• Living by example: working with Catholic communities on local and global issues of justice, inequality, discrimination, poverty and peace – and showing the many linkages between the different issues in an increasingly interconnected world. A practice of nonviolence can only be fostered by working together on real world problems.
  • To encourage joint working and living by example it is important for the church to increasingly involve lay people in the church organization. Conversely, it is helpful to have more clergy involved in directly dealing with real life problems.
  • To approach world problems nonviolently, it is important to work on peace/nonviolence education, including the ability of people to raise their voice in different forms and genres.
  • Essential for strengthening nonviolence in the Catholic community is working with women on issues important for protecting her human security and rights. It is also essential to promote women’s participation in society, including her participation in the church.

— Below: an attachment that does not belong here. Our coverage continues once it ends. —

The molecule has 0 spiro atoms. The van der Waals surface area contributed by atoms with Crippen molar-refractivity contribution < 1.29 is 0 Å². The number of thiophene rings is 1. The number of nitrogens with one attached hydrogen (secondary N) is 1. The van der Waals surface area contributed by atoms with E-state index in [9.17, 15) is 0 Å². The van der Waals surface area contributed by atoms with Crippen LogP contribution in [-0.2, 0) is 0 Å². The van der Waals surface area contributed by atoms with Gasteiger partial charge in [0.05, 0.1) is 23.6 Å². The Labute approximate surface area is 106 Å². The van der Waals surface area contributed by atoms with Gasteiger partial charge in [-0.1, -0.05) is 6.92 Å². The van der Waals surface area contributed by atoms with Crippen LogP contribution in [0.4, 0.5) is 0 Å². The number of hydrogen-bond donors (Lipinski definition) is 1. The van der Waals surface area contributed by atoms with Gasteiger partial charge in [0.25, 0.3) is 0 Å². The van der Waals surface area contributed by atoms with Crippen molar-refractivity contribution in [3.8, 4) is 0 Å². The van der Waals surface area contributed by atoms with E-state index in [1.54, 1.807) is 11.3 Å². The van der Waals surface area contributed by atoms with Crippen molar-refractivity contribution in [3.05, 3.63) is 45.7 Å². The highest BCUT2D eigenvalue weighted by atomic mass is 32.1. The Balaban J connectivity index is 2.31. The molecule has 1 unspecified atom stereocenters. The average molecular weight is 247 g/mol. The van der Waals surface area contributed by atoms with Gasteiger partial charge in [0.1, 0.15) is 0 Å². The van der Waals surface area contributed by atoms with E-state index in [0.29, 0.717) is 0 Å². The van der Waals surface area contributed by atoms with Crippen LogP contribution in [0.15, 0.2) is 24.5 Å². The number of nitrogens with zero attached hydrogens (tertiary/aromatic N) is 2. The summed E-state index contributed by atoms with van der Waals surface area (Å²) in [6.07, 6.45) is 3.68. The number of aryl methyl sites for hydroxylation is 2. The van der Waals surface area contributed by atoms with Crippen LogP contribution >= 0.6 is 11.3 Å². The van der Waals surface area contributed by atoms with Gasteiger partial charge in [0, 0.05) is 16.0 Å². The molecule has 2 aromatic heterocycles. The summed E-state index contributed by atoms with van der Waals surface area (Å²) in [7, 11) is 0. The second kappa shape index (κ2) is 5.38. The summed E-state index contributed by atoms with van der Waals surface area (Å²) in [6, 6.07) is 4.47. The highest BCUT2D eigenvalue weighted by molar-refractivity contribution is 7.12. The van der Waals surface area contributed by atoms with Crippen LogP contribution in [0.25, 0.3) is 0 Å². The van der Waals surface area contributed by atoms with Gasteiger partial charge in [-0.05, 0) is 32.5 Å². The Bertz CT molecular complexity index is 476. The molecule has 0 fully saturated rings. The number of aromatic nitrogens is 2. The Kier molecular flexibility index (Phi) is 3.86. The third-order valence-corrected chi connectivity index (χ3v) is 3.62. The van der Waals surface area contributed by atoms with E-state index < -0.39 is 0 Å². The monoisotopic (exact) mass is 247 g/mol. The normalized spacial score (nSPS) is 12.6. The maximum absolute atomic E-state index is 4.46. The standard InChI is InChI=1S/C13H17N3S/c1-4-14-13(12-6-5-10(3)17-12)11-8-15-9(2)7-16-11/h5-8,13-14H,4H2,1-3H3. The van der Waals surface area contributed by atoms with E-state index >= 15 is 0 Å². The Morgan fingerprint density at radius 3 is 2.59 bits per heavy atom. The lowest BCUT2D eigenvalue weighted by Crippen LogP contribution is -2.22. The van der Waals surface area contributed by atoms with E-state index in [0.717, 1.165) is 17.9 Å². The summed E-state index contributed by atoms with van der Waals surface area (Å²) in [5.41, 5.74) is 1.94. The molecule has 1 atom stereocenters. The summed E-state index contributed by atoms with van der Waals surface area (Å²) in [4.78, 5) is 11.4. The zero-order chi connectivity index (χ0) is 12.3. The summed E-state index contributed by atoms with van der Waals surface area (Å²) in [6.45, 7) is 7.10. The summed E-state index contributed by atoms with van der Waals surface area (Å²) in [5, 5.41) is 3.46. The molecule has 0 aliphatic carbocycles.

• We should try to strengthen the dialogical capacity of the Catholic Church with regard to both ecumenical dialogues within the Christian church and dialogues across religious borders. Dialogues between religious communities are important for allowing a broad-based, global, nonviolent peace movement. While there are many institutional and dogmatic obstacles here, we can use the exemplary practice of the present pope to illustrate the need for inter-religious dialogue and living together.
  • It will be important for believers in the Church to make a direct connection between the example of Jesus’s life of suffering sumud and approaching nonviolently present-day world problems. Symbols referring to Jesus’s life of struggling nonviolently for a just peace are meaningful. Showing the life of the Virgin Mary and the life stories of saints in appealing forms and designs can help to illustrate a nonviolent lifestyle. Some spiritual traditions of the church are inspired by nonviolent approaches including indigenous traditions in newly established churches in Africa, Asia and Latin America.

Last but not least, it is extremely important that the church itself gives a good example of nonviolence, including preventing the abuse of children in its own ranks.